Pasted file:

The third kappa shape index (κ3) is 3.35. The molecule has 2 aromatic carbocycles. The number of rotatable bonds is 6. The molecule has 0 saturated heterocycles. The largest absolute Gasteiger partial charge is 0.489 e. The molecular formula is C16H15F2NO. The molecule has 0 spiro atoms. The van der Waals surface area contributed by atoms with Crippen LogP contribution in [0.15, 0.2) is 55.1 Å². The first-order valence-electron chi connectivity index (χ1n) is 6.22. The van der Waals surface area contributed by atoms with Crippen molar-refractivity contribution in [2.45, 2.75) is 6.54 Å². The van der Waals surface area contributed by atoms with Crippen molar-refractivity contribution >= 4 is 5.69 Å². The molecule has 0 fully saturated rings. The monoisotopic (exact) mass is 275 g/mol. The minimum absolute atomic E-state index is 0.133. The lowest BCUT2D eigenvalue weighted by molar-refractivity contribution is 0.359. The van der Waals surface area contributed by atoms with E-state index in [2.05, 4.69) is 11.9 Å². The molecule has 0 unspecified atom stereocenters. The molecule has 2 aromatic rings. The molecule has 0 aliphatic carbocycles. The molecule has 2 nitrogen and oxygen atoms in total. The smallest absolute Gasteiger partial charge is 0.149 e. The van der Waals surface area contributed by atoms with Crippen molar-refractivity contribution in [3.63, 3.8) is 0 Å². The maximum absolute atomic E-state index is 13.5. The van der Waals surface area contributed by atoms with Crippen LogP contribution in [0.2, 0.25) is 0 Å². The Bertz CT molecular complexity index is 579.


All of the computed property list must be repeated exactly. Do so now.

The third kappa shape index (κ3) is 3.35. The molecule has 2 aromatic carbocycles. The number of rotatable bonds is 6. The molecule has 0 saturated heterocycles. The largest absolute Gasteiger partial charge is 0.489 e. The molecular formula is C16H15F2NO. The molecule has 0 spiro atoms. The van der Waals surface area contributed by atoms with Crippen LogP contribution in [0.15, 0.2) is 55.1 Å². The first-order valence-electron chi connectivity index (χ1n) is 6.22. The van der Waals surface area contributed by atoms with Crippen molar-refractivity contribution in [2.45, 2.75) is 6.54 Å². The van der Waals surface area contributed by atoms with Crippen molar-refractivity contribution >= 4 is 5.69 Å². The molecule has 0 fully saturated rings. The monoisotopic (exact) mass is 275 g/mol. The minimum absolute atomic E-state index is 0.133. The lowest BCUT2D eigenvalue weighted by molar-refractivity contribution is 0.359. The van der Waals surface area contributed by atoms with E-state index in [2.05, 4.69) is 11.9 Å². The molecule has 0 unspecified atom stereocenters. The molecule has 2 aromatic rings. The molecule has 0 aliphatic carbocycles. The molecule has 2 nitrogen and oxygen atoms in total. The smallest absolute Gasteiger partial charge is 0.149 e. The van der Waals surface area contributed by atoms with Crippen molar-refractivity contribution in [3.63, 3.8) is 0 Å². The maximum absolute atomic E-state index is 13.5. The van der Waals surface area contributed by atoms with Crippen LogP contribution in [0.2, 0.25) is 0 Å². The Bertz CT molecular complexity index is 579.